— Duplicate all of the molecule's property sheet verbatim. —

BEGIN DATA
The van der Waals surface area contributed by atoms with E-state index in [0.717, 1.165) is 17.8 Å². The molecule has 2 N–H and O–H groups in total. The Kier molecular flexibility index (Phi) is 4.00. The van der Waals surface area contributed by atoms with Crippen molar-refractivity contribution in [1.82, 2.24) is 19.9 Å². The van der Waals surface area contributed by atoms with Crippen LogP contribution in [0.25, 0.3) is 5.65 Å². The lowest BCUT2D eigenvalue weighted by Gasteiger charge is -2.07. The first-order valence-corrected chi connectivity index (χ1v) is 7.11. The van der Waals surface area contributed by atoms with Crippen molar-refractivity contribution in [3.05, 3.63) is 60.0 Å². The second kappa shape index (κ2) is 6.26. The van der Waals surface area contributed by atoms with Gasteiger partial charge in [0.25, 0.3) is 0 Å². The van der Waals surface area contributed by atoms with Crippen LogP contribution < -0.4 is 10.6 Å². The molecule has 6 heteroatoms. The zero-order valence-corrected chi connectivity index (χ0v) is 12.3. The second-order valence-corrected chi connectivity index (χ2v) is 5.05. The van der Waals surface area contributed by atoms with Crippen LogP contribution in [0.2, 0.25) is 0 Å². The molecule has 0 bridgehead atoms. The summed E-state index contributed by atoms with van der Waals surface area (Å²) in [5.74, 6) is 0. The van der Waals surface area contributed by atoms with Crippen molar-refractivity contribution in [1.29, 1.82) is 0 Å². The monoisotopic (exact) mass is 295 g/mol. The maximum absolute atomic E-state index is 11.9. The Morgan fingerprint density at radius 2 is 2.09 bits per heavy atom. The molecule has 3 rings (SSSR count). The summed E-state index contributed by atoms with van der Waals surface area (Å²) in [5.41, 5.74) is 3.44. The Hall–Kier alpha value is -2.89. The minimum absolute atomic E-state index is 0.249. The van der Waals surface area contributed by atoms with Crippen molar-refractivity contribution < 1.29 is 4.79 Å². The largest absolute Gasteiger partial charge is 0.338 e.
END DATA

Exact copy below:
The van der Waals surface area contributed by atoms with E-state index in [0.717, 1.165) is 17.8 Å². The molecule has 2 N–H and O–H groups in total. The Kier molecular flexibility index (Phi) is 4.00. The van der Waals surface area contributed by atoms with Crippen molar-refractivity contribution in [1.82, 2.24) is 19.9 Å². The van der Waals surface area contributed by atoms with Crippen LogP contribution in [0.25, 0.3) is 5.65 Å². The lowest BCUT2D eigenvalue weighted by Gasteiger charge is -2.07. The first-order valence-corrected chi connectivity index (χ1v) is 7.11. The van der Waals surface area contributed by atoms with Crippen molar-refractivity contribution in [3.05, 3.63) is 60.0 Å². The second kappa shape index (κ2) is 6.26. The van der Waals surface area contributed by atoms with Gasteiger partial charge in [0.25, 0.3) is 0 Å². The van der Waals surface area contributed by atoms with Crippen LogP contribution < -0.4 is 10.6 Å². The molecule has 6 heteroatoms. The zero-order valence-corrected chi connectivity index (χ0v) is 12.3. The second-order valence-corrected chi connectivity index (χ2v) is 5.05. The van der Waals surface area contributed by atoms with Crippen LogP contribution in [0.2, 0.25) is 0 Å². The molecule has 0 bridgehead atoms. The summed E-state index contributed by atoms with van der Waals surface area (Å²) in [5.74, 6) is 0. The van der Waals surface area contributed by atoms with Crippen molar-refractivity contribution in [1.29, 1.82) is 0 Å². The monoisotopic (exact) mass is 295 g/mol. The maximum absolute atomic E-state index is 11.9. The Morgan fingerprint density at radius 2 is 2.09 bits per heavy atom. The molecule has 3 rings (SSSR count). The summed E-state index contributed by atoms with van der Waals surface area (Å²) in [5.41, 5.74) is 3.44. The Hall–Kier alpha value is -2.89. The minimum absolute atomic E-state index is 0.249. The van der Waals surface area contributed by atoms with Crippen molar-refractivity contribution < 1.29 is 4.79 Å². The largest absolute Gasteiger partial charge is 0.338 e.